Priceline Group said fourth-quarter earnings would lag
analysts' estimates, as the OTA spends more on advertising for Booking.com and
expands its vacation-rentals business.
By the end of the year, Booking.com will have TV advertising
campaigns in as many as 30 countries, up from 12 last year, Priceline CEO Glenn
Fogel said on a conference call with analysts Monday.
Additionally, the company will try to further its growth in
sales of vacation-rental units. As of Sept. 30, Priceline boosted its
vacation-rental inventory by 58% from a year earlier to about 816,000 units.
As a result, Priceline forecast fourth-quarter earnings,
excluding certain items, to be about $13.70 a share, about 14% less than the
average analyst estimate of $15.57 a share. Priceline shares fell more than 9%
in after-hours trading on Monday.
"There's a lower number of bookable rooms [per property],
the partners require more services, and there's a higher level of customer
contact," Fogel said of the vacation-rentals business. "As we further
develop this business segment, we expect that some of these investments will
put pressure on operating margins."
Oppenheimer analyst Jed Kelly wrote in a note to clients
Tuesday, "Global OTAs are clearly shifting advertising strategies to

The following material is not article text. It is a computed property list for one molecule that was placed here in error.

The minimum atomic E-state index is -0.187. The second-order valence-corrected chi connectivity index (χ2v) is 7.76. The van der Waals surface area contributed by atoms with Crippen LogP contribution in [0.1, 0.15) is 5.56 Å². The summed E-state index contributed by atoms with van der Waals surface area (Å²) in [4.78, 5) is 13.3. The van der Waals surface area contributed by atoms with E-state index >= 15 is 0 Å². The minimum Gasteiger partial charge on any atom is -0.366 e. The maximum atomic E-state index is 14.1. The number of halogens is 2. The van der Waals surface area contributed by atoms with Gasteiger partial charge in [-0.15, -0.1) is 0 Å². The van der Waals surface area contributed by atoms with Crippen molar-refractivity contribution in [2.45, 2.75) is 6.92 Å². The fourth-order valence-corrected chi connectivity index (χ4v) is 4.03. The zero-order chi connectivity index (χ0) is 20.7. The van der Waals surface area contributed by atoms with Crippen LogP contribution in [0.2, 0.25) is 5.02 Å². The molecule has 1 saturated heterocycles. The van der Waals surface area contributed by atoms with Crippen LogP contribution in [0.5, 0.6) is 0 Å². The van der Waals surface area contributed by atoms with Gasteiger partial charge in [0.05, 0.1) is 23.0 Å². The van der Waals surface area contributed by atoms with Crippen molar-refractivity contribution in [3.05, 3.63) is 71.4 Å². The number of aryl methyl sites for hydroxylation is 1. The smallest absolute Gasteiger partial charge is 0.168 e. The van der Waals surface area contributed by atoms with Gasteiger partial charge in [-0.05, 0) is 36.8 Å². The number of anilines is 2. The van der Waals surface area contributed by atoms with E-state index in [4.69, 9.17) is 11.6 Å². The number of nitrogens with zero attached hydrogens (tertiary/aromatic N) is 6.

channels that can potentially drive more direct traffic to their sites, but
will likely cloud near-term visibility around marketing efficacy. We believe
Priceline is well positioned to drive long-term global accommodation share
gains, despite trading at a discount to lodging peers."
Priceline boosted third-quarter room nights by 19% from a
year earlier, to 178 million.
"Booking.com has posted very healthy growth rates
during the past few quarters," said Priceline CFO Daniel Finnegan on
As for vacation rentals, he added that he didn't know "if
it'll ever be as profitable as our core hotel business, but the opportunity to
improve the profitability is there."
Priceline's net income of $1.72 billion was more than triple
a year earlier, when the company took a $940.7 million goodwill impairment charge.